How to Handle Sun Care When Your Hormones Are Out of Balance
12 Jul 2018

How to Handle Sun Care When Your Hormones Are Out of Balance

A few years ago, I got a big wake-up call.

It all started very innocently as a routine “get-to-know you” visit with a new dermatologist. I’d just moved to Asheville and since I’m at very high risk for skin cancer, I wanted get established with someone.

I grew up in the era of iodine and baby oil, but God bypassed me when it came to tanning genes. So, I’ve had more than my share of severe sunburns. I also had an uncle who died of melanoma, and a dad who’s had his face carved on more than a few times.

So, at my first visit, my new dermatologist got up-close-and-personal with her magnifying glass. She pointed to a spot under my left eye that looked like 5 other spots on my face and asked, “How long has that been there?”

“Not too long,” I said. Next thing I knew, I was having a biopsy that turned out to be basal cell skin cancer. Not the news I was looking for. And it all turned out fine, although I ‘ve had another one removed since then.

I’m careful in the sun now, but it can be tricky when you’re struggling with the hormone imbalances perimenopause creates.

Here are few tips that can help you avoid the estrogen-like effects of sunscreens:

1) Avoid chemicals that act like estrogen in your body, especially oxybenzone.

Oxybenzone acts like estrogen in the body and binds to receptors, thus worsening issues with estrogen dominance. According to the Environmental Working Group (EWG), America’s leading environmental health research and advocacy organization, nearly half of all beach and sport sunscreens contain the chemical oxybenzone. It acts like estrogen in your body. Other estrogenic chemicals that are used extensively in sunscreens are octyl-methoxycinnamate, which is found in over 800 sunscreens and homosalate, which is found in over 400 sunscreens.

My preference is a zinc or titanium dioxide based product that is a physical (vs. chemical) sunscreen. No hormone disruptors there! One of my new favorites is this. As a bonus, it’s not harmful to coral reefs! Other good brands include Blue Lizard, Badger, and Aubrey Organics.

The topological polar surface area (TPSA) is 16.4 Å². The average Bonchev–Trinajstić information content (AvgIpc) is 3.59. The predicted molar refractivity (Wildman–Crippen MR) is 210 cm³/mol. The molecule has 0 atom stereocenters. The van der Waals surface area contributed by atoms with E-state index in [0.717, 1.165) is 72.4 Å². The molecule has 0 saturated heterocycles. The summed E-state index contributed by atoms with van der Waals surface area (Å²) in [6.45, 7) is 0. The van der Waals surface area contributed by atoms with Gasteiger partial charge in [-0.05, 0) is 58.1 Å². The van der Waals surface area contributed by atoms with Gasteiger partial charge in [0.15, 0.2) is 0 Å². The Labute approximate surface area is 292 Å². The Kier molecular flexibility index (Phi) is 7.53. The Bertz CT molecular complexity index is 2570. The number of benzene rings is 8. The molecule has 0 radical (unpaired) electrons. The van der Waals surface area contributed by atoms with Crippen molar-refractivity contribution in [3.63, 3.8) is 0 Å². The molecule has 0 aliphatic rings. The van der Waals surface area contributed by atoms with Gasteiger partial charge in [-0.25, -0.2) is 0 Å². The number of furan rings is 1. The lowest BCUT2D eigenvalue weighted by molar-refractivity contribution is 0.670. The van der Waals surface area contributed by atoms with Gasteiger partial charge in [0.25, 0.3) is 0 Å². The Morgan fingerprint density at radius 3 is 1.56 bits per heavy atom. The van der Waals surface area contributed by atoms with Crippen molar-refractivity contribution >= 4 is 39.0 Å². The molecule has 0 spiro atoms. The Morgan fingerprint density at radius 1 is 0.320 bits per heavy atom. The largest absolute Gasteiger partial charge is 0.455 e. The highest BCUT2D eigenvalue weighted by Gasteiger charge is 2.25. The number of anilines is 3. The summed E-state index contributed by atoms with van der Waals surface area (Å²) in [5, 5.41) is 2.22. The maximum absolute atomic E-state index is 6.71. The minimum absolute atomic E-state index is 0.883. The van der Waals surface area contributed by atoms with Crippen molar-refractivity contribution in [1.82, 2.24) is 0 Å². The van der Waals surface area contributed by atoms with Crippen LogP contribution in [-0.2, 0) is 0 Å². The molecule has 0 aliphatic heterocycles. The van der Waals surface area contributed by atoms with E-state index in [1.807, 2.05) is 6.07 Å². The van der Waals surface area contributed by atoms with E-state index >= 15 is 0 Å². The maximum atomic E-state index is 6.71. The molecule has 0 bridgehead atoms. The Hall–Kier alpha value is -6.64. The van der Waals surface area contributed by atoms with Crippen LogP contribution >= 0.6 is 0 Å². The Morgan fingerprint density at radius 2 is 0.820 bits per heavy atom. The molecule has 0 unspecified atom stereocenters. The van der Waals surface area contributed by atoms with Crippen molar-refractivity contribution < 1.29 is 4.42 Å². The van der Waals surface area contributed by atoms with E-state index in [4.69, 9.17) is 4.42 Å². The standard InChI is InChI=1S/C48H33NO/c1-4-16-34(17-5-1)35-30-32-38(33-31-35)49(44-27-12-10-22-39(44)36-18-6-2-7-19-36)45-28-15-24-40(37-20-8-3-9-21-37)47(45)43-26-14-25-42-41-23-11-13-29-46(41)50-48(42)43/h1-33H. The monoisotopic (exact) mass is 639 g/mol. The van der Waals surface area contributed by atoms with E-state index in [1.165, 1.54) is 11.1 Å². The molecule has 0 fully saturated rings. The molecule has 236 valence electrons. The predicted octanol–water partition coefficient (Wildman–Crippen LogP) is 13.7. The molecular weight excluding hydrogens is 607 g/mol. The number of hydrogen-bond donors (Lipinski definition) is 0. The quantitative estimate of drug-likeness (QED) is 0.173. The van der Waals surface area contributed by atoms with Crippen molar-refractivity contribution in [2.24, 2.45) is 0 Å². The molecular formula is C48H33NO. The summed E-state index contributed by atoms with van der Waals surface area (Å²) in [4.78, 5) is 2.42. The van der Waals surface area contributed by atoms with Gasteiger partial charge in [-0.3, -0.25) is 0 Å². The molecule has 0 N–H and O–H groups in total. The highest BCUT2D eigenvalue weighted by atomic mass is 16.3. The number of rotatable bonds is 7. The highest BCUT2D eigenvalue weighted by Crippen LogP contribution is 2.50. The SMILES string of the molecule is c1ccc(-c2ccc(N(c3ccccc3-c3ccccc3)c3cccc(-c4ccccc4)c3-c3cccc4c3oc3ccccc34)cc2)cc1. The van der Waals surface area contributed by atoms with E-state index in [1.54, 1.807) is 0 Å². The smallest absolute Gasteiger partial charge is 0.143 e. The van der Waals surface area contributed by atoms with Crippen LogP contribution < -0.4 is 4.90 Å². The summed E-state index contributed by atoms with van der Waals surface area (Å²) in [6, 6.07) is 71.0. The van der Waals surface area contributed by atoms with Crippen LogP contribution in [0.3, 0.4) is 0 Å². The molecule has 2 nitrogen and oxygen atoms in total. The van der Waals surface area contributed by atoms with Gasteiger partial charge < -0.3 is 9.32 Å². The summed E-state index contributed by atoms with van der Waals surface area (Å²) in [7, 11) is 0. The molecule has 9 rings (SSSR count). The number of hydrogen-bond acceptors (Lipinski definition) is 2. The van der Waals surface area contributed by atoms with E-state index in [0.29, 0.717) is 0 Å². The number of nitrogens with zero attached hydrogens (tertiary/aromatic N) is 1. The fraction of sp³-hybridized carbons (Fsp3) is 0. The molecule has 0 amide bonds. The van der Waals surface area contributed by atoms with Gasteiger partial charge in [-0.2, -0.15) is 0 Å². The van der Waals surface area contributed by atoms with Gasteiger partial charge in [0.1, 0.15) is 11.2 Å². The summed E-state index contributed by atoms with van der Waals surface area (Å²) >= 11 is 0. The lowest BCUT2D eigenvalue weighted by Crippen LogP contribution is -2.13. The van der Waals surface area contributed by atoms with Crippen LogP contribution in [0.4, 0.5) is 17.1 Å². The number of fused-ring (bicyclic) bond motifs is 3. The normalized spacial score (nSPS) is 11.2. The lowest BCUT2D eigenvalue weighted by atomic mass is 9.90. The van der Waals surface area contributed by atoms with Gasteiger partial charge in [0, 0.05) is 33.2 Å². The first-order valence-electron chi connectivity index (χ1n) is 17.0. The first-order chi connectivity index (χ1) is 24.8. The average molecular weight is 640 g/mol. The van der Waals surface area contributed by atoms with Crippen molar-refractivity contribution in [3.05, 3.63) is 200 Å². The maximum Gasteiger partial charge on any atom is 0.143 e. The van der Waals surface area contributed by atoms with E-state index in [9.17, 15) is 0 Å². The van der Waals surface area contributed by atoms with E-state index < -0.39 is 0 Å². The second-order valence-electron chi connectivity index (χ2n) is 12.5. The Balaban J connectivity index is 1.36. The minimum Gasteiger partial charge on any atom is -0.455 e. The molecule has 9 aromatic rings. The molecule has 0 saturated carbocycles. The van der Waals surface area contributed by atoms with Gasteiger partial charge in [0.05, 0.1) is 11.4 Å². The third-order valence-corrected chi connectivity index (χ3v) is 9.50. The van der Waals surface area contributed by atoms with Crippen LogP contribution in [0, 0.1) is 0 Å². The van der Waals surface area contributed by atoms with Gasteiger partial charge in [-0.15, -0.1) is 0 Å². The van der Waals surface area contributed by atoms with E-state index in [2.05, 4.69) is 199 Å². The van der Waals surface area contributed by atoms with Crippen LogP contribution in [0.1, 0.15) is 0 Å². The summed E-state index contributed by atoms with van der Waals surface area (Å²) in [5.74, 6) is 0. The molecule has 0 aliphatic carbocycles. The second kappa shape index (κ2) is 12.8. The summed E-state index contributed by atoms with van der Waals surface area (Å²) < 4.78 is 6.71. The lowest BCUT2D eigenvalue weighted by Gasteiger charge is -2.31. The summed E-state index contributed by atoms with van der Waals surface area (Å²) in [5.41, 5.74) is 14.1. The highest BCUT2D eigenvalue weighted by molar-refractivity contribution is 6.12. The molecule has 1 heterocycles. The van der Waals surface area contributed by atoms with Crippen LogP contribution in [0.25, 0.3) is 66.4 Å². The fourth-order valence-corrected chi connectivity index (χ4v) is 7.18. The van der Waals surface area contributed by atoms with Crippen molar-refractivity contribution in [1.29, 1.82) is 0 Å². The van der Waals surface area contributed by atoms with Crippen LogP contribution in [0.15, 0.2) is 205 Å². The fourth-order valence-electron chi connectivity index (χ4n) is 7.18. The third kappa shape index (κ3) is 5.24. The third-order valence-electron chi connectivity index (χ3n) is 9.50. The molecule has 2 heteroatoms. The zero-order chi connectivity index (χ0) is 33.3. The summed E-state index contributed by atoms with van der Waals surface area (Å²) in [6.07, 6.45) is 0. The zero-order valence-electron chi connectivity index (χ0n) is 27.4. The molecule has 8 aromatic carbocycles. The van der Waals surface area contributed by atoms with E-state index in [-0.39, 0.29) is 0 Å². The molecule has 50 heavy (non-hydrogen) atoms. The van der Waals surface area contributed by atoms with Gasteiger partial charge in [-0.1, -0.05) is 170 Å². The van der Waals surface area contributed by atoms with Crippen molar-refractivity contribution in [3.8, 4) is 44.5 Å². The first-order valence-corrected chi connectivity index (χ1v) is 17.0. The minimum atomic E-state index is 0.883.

2) Try astaxanthin.

Astaxanthin (pronounced asta-zan-thin) is carotenoid and one of the most potent antioxidants available. It has been widely studied and is beneficial in may different ways. One of the main reasons I started taking Astaxanthin is because my genetic testing shows I am a poor converter of Vitamin A. Astaxanthin gets around the need for conversion to retinoids, but as a bonus, it also protects against sunburn. It works as an internal sunscreen of sorts since it reduces inflammation and helps reduce UVA damage to skin cells. Use a product that is naturally sourced from the algae Haematococcus pluvialis. I would not use this solely as a means for sun protection, rather as an add-on.


Tweet: According to the Environmental Working Group (EWG), America’s leading environmental health research and advocacy organization, nearly half of all beach and sport sunscreens contain the chemical oxybenzone.


The safest sun protection solution is to cover up (which as a bonus, disrupts no hormones), but when that isn’t practical, make sure to consider what you’re putting on your skin. Your skin is like a big mouth. Anything you put on it may absorbed into your body. Do your research to keep those hormones well balanced so you feel your best this summer.

Dr. Anna Garrett is a menopause expert and Doctor of Pharmacy. She helps women who are struggling with symptoms of perimenopause and menopause find natural hormone balancing solutions so they can rock their mojo through midlife and beyond. Her clients would tell you that her real gift is helping them reclaim parts of themselves they thought were gone forever.

Find out more about working with her at https://www.drannagarrett.com/work-with-me/.


Dr. Anna Garrett

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